As readers of any newspaper in recent weeks will know, the American actor, producer and musician, Johnny Depp, lost a high profile libel action against The Sun newspaper. As a result, Mr Depp will now forever be associated with the term ‘wife beater’ which is already having consequences for his career and his former wife, Amber Heard, will have to continue to live with the impact of past domestic abuse.
Partner Jeremy Clarke-Williams, and Grace Lymer-Sullivan, trainee in our reputation management and privacy team take a look at the reported judgment to outline what lessons can be learnt before making such a claim, and Charlotte Purves, associate in our family team, looks at the remedies available to victims of domestic abuse, and provides some useful tips to practitioners as to how to assist clients who are suffering from, or at risk of suffering from, harm.
On 27 April 2018, The Sun published an article on its website, written by its executive editor, Dan Wootton, with the headline “GONE POTTY: How can JK Rowling be “genuinely happy” casting wife beater Mr Depp in the new Fantastic Beasts film?” The headline to the article was altered the next day so that the phrase “wife beater” was removed, but the rest of the content remained the same. An article in substantially the same form was then published in the print edition of the paper on 28 April 2018.
The article contained serious allegations that Depp, was excessively controlling throughout his relationship with his former wife, and was both verbally and physically abusive towards her, in particular when he was under the influence of substances.
Depp strongly denied these allegations and issued libel proceedings against News Group Newspapers, the publisher, and Dan Wootton on 1 June 2018 in relation to each of the articles.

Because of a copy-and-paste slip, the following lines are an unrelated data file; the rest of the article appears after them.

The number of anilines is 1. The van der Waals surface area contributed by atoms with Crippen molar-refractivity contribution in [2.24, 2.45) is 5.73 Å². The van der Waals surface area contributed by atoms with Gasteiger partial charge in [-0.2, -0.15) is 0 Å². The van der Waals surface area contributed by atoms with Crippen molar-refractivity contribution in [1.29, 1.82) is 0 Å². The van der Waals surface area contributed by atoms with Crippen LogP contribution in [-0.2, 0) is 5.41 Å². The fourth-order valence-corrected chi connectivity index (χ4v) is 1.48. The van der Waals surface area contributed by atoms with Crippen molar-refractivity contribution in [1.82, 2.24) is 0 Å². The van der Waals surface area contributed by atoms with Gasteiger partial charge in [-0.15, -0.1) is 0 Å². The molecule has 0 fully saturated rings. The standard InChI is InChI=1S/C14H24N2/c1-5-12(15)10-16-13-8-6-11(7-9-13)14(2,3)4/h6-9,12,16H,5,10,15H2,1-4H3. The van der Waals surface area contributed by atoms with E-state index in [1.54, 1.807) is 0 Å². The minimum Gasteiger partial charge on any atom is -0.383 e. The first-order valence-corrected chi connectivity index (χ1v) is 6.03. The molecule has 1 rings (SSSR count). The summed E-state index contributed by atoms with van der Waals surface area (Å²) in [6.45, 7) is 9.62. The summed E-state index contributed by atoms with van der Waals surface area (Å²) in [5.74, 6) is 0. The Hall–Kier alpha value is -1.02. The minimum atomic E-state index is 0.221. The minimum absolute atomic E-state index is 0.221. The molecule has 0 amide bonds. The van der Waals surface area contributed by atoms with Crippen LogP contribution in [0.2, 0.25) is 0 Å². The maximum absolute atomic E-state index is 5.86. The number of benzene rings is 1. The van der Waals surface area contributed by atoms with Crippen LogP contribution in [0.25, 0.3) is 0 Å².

The action was defended, and the Defendants pleaded the defence of truth (section 2 of the Defamation Act 2013) in relation to the following meaning which they contended the articles bore (and which the trial judge accepted):
“the Claimant beat his wife Amber Heard causing her to suffer significant injury and on occasion leading her to her fearing for her life.”
The Sun relied on 14 alleged incidents between 2013 and 2016 that had occurred all across the world (from LA to the Bahamas, from Hicksville to Tokyo and from Australia to south east Asia), when it said Depp had physically assaulted his then wife, causing her serious injury.
The enmity between Depp and Heard had been extensively reported since their marriage ended. The case was never likely to settle and so the outcome of the trial was going to be determined on whose evidence the judge preferred – Johnny Depp’s or Amber Heard’s. The trial took place over 16 days in July and was extensively and breathlessly followed by the world’s media. Hollywood glamour may have come to the Royal Courts of Justice – but the allegations at the heart of the case were extremely serious and decidedly unsavoury. The stakes were incredibly high for the parties.
The judgment in the case was ultimately handed down on 2 November 2020 with Mr Justice Nicol dismissing Depp’s claim. He found that the allegations against Depp that he was a “wife beater” were substantially true, and held the following:
The judgment was met with horror by legions of Depp fans. Inevitably (and depressingly) many surfaced on social media defending him and making concerning and threatening comments about the judge.
Depp's legal team called the judgment “perverse and bewildering” and suggested it was “so flawed it would be ridiculous for Mr Depp not to appeal this decision”.